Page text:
A new Australian startup, Ship Your Enemies Glitter, launched in January and was instantaneously catapulted into the national spotlight. The sheer volume of interest and orders caused the company’s website to crash. Now that the site is prepared to handle demand, you can outsource petty acts of malice and revenge by asking the company to send a discreet, handwritten envelope filled with glitter that gets everywhere to whomever happens to provoke you.
What turned this angry glitter brand into an overnight sensation?
It was different. If someone else was already offering to vex your enemies with powdered glitter, the idea of booby-trapped mail wouldn’t have gone viral. Most companies want to be different but are too risk averse to really go for it. If you want to relevantly differentiate yourself from the competition, you’re going to actually have to be different — really different. Why aren’t more brands different? Because different is scary. Here’s the clincher: Different for the sake of being different hasn’t ever been popular. Meeting a real, relevant need in a way that no one else has— that’s relevant differentiation.
In the wise words of Jerry Garcia, “You do not merely want to be considered just the best of the best. You want to be considered the only one who does what you do.”
The good news: When you do your due diligence and thoroughly assess your competition, customers and market, you’ll have the evidence you need to reduce the inherent risk of being different.
It’s addressing a gap in the market. You might be wondering how much of a market there could possibly be for glitter bombing. Ship Your Enemies Glitter did $20,000 in sales and had 2.5 million site visits in the first four days, which paints a pretty clear picture. Shortly after launching, the company sold for a mere $85,000 when the founder was unprepared to handle the site’s growing sales. While the idea started out as a prank, positive feedback from media, Reddit contributors and the site’s customers turned the company from a fun idea into a viable business. The perfect practical joke that never goes too far, and customers are not likely to be found out. It beats the pants off a whoopee cushion.
Apple has a long-standing rule about relevant differentiation; if they can’t make a product that’s superior to every other product in its category, they don’t make it at all.
It has a clear and simple purpose. Ship Your Enemies Glitter has a simple purpose, that’s clear, memorable, and incredibly amusing to share on Facebook, over coffee or around the office. Is your brand’s purpose and promise to its customers that clear and simple?
There are a host of local companies in Sacramento with the courage to break from the herd, do something different and relevantly meet a real market need. Here’s a quick peek at a few of my favorites:
Vampire Penguin: The Gunther’s vs. Vic’s debate has been going on for decades. Rather than trying to one-up the local ice cream legends at their own game, Vampire Penguin offers something entirely different: In a city that sees more sunshine than snow, Vampire Penguin brings the cool, creamy novelty of flavored shaved snow to Sacramentans year round.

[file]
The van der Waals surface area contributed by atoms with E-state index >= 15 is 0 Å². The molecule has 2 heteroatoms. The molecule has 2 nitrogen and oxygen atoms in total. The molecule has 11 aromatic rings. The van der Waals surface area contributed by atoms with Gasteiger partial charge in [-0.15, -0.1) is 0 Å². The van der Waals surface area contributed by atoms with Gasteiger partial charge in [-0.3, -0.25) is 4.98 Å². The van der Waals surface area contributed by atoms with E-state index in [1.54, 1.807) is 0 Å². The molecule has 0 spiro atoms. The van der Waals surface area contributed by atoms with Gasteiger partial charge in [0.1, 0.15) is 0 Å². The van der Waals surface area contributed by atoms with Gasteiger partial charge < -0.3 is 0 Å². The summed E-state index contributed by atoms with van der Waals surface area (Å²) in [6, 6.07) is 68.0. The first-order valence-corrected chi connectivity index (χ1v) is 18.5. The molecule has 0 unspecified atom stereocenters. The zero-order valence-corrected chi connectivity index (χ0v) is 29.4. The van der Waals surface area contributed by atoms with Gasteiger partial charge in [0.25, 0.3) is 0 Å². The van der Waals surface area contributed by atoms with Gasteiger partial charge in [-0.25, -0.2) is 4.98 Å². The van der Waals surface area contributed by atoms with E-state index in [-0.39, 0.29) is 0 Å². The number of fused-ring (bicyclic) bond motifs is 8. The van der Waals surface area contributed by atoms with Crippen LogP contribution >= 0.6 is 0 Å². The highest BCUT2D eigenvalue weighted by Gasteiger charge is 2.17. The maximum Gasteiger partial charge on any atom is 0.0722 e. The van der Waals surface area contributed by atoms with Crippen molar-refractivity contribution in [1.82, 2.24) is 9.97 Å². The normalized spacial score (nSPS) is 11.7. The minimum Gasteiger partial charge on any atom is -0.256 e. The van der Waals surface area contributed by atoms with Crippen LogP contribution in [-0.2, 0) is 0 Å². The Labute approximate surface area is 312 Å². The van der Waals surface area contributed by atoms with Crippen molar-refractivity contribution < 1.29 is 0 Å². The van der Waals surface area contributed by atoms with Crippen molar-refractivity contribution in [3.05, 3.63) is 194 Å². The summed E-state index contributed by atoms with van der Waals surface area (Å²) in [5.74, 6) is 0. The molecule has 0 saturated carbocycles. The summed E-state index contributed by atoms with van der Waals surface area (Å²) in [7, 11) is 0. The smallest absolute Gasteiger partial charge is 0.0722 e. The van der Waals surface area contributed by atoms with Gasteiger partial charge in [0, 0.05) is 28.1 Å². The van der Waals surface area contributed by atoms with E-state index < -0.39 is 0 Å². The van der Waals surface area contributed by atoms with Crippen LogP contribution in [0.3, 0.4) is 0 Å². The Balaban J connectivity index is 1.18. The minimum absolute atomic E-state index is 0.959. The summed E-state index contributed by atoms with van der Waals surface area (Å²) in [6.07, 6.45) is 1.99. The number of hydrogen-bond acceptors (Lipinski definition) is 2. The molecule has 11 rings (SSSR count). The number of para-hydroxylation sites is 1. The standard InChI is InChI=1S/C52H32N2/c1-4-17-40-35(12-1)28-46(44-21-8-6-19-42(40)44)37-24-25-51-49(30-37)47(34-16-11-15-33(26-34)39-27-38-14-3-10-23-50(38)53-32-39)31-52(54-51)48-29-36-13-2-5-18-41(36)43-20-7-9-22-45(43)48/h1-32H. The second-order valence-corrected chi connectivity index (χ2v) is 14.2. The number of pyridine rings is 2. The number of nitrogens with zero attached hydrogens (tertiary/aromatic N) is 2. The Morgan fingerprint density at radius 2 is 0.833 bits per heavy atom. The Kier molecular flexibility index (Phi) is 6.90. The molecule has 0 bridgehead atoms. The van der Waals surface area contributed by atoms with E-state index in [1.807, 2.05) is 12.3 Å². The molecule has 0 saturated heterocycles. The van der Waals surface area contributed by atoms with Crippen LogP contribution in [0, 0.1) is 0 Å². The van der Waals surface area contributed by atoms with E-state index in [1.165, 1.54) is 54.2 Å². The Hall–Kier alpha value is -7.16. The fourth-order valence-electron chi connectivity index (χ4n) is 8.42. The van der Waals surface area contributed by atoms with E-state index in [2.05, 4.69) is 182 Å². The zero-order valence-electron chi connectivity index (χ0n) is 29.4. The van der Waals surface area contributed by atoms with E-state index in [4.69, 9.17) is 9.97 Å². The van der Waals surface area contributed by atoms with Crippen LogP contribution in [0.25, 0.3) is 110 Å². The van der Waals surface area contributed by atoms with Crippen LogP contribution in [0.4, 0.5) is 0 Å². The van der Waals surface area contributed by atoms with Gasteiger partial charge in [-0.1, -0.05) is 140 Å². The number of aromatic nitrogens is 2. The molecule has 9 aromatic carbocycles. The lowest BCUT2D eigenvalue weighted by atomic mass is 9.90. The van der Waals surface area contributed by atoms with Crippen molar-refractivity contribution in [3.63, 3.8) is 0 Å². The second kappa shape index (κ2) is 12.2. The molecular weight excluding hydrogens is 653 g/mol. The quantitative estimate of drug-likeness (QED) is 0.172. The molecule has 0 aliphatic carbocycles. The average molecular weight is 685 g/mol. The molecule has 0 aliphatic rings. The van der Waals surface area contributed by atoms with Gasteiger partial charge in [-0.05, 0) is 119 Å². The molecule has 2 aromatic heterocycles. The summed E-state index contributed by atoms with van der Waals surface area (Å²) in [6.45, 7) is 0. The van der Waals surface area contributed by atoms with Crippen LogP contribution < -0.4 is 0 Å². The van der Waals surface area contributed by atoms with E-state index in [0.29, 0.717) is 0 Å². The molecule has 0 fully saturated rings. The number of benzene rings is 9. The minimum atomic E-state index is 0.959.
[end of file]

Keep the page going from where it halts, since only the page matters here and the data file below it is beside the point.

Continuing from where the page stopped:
Silk Road Soda: Silk Road stands apart from your standard array of traditional western sodas. It’s is an Eastern-inspired vinegar soda designed to share and reflect the culture of the Mediterranean. Silk Road champions the drink local movement, is all organic and has a refreshingly unique perspective for a soda company.
Cookies & Milk: Just getting a pizza delivered after 11 p.m. can be tricky in Sacramento. In addition to being the only cookie delivery service in town, Cookie & Milk’s late night service relevantly differentiates it in the local market. With online ordering and free delivery, you can have fresh warm cookies with cold milk for sipping and dipping, without dirtying a dish or leaving the house.
Who do you know in the region who is doing things a bit differently? Let us know in the comments!
Thinking about progressive company cultures probably brings to mind businesses like Google, Twitter, Facebook — companies with free snacks and bean bag chairs. But it’s not the toys and perks that create these cultures. Collaborative-style seating and ping pong tables are the side effects, rather than the catalysts, of enviable and innovative company cultures.
Sometimes the best way to stand out is to stick to the basics and nail them. Before cooking up an elaborate six-part blog post series complete with diagrams, infographics, and a really neat flowchart on how to choose the best frozen turkey for your teen driver, take a step back and resolve to start small. The following ideas will help get you started:
When it comes to over-hyped marketing and workplace topics, the millennials win hands down. But they are going to change everything, probably for the better, and the rest of us should stop fighting it and get on board. Here’s why:
Cookie dough, chocolate bars, entertainment books and gift wrap — 20 years ago, the Waldorf school David Sobon’s son was attending had students peddling all of these wares, yet they couldn’t fundraise even $10,000 in a given year. Frustrated that these “ridiculously painful fundraisers” were being placed on his child’s shoulders, the then-30-something decided on a whim to host his first live auction — which eventually led him to launch David Sobon Auctions.